On his release, he turned hobo, was a sailor for a short time, and eventually returned to Oakland to attend Oakland High School. It was his experiences on the road as a bum that he immortalized in his extraordinary book The Road, published in 1907.

John Law was up and out after the early worm. I was a worm. Had I been richer by the experiences that were to be fall me in the next several months, I should have turned and run like the very devil. He might have shot at me, but he'd have had to hit me to get me. He'd have never run after me, for two hoboes in the hand are worth more than one on the get-away. But like a dummy I stood still when he halted me. Our conversation was brief.

"What hotel are you stopping at?" he queried.

He had me. I wasn't stopping at any hotel, and, since I did not know the name of a hotel in the place, I could not claim residence in any of them. Also, I was up too early in the morning. Everything was against me.

"I just arrived," I said.

"Well, you turn around and walk in front of me, and not too far in front. There's somebody wants to see you."


Arrested, London was taken, with a group of other hoboes, before a judge, who listened just long enough for the charges against each one ("Vagrancy, your honor")before delivering the invariable verdict "Thirty days". London saw how each hobo was given exactly fifteen seconds, from charge to sentence. He waited his turn, thinking of the words for his defense,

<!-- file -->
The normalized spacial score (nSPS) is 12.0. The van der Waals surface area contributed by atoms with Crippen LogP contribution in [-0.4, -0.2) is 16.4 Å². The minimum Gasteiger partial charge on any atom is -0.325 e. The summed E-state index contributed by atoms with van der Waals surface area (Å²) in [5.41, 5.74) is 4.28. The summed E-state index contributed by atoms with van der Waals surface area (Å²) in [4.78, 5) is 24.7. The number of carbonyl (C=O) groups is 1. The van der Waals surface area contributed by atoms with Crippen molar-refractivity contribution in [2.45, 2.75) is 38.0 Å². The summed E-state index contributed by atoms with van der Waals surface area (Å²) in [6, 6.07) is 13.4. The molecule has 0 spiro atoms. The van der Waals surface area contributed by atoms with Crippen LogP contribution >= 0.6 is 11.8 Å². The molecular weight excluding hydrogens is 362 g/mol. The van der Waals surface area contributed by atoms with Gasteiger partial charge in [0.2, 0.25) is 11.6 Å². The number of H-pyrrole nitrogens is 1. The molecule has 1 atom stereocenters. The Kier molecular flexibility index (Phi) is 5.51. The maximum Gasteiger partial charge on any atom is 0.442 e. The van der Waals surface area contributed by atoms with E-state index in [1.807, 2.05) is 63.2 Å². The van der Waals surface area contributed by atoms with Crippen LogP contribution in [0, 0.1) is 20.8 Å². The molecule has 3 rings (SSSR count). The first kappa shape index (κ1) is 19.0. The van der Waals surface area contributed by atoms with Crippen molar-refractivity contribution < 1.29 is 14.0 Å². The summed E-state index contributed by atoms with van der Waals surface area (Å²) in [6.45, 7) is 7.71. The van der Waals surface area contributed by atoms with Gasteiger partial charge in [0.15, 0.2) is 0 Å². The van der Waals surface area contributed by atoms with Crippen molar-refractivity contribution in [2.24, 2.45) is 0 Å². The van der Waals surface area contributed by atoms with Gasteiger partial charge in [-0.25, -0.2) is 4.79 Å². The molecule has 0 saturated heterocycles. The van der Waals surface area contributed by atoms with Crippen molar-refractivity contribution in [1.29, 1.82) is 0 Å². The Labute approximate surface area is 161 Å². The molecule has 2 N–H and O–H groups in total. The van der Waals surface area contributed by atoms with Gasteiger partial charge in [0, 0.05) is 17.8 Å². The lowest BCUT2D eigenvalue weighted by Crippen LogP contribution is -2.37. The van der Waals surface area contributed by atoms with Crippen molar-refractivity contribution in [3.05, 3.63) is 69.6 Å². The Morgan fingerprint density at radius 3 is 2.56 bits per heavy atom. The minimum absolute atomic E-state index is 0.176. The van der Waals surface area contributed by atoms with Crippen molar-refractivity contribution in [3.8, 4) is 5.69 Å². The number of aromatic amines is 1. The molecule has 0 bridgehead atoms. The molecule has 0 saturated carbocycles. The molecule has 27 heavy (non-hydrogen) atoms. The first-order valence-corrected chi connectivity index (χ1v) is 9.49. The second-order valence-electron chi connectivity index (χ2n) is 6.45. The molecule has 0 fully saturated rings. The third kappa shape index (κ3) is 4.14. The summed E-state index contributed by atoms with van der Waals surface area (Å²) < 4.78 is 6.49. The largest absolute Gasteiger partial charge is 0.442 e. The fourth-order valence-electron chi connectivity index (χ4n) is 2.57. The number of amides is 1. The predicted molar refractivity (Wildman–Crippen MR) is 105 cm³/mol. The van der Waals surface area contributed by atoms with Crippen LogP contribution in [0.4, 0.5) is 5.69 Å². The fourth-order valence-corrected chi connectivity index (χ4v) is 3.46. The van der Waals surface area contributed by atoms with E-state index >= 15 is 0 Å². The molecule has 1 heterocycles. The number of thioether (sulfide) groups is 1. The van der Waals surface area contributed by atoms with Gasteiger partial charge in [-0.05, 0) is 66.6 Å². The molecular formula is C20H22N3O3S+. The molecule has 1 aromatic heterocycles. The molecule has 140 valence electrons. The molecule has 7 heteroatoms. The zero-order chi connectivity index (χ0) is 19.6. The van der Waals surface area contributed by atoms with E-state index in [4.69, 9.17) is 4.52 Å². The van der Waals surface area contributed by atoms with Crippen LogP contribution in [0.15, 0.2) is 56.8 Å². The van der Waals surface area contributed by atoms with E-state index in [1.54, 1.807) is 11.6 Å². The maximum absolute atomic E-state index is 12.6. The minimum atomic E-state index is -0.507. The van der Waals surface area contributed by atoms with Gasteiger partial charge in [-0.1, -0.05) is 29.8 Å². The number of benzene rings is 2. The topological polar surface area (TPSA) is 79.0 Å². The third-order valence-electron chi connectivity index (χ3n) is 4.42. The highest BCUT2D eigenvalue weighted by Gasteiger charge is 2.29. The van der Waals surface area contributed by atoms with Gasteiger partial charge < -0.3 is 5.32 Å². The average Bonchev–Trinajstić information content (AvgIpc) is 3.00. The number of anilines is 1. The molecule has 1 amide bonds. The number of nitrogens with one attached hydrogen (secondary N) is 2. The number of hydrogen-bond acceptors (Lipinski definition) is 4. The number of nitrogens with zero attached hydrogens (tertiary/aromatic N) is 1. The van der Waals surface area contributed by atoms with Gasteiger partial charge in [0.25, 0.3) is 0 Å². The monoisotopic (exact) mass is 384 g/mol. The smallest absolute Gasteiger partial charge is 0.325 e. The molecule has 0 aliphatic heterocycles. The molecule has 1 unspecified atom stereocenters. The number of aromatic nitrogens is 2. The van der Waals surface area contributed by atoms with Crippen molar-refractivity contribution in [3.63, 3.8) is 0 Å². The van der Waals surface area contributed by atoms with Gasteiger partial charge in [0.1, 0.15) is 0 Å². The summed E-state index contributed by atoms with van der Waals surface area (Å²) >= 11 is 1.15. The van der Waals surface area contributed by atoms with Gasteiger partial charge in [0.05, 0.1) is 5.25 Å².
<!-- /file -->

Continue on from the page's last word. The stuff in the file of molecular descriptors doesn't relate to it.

. . . my American blood was up. Behind me were the many generations of my American ancestry. One of the kinds of liberty those ancestors of mine had fought and died for was the right of trial by jury. This was my heritage, stained sacred by their blood, and it devolved upon me to stand up for it. All right, I threatened to myself; just wait till he gets to me.

He got to me. My name, whatever it was, was called, and I stood up. The bailiff said, "Vagrancy, your Honor," and I began to talk. But the judge began talking at the same time, and he said, "Thirty days." I started to protest, but at that moment his Honor was calling the name of the next hobo on the list. His Honor paused long enough to say to me, "Shut up!" The bailiff forced me to sit down. And the next moment that next hobo had received thirty days and the succeeding hobo was just in process of getting his.



London was an erratic writer who wrote far too much. His 1,000 words a day is half of Trollope's daily output but twice that of Graham Greene. But he possesses a powerful, if simplistic, view of life that he managed to convey in his best writing, like the stories "Love of Life," "Make Westing," "The Francis Spaight", and "A Piece of Steak," and the books The People of the Abyss and The Road.

London led an interesting life that, after he had made himself rich from writing on an industrial model, had about it a rather driven zeal for adventure and physical risk-taking. London placed his characters in situations that provoked the response he was trying to illustrate, like the starving man and wolf in "Love of Life," or the crew of the sinking ship "The Francis Spaight". London's prose is blunt and does not suggest depths. There probably weren't any depths that he wished to explore. But his political convictions, while they may have stood in contrast to his brutal understanding of life, were genuine and determined by his life experience.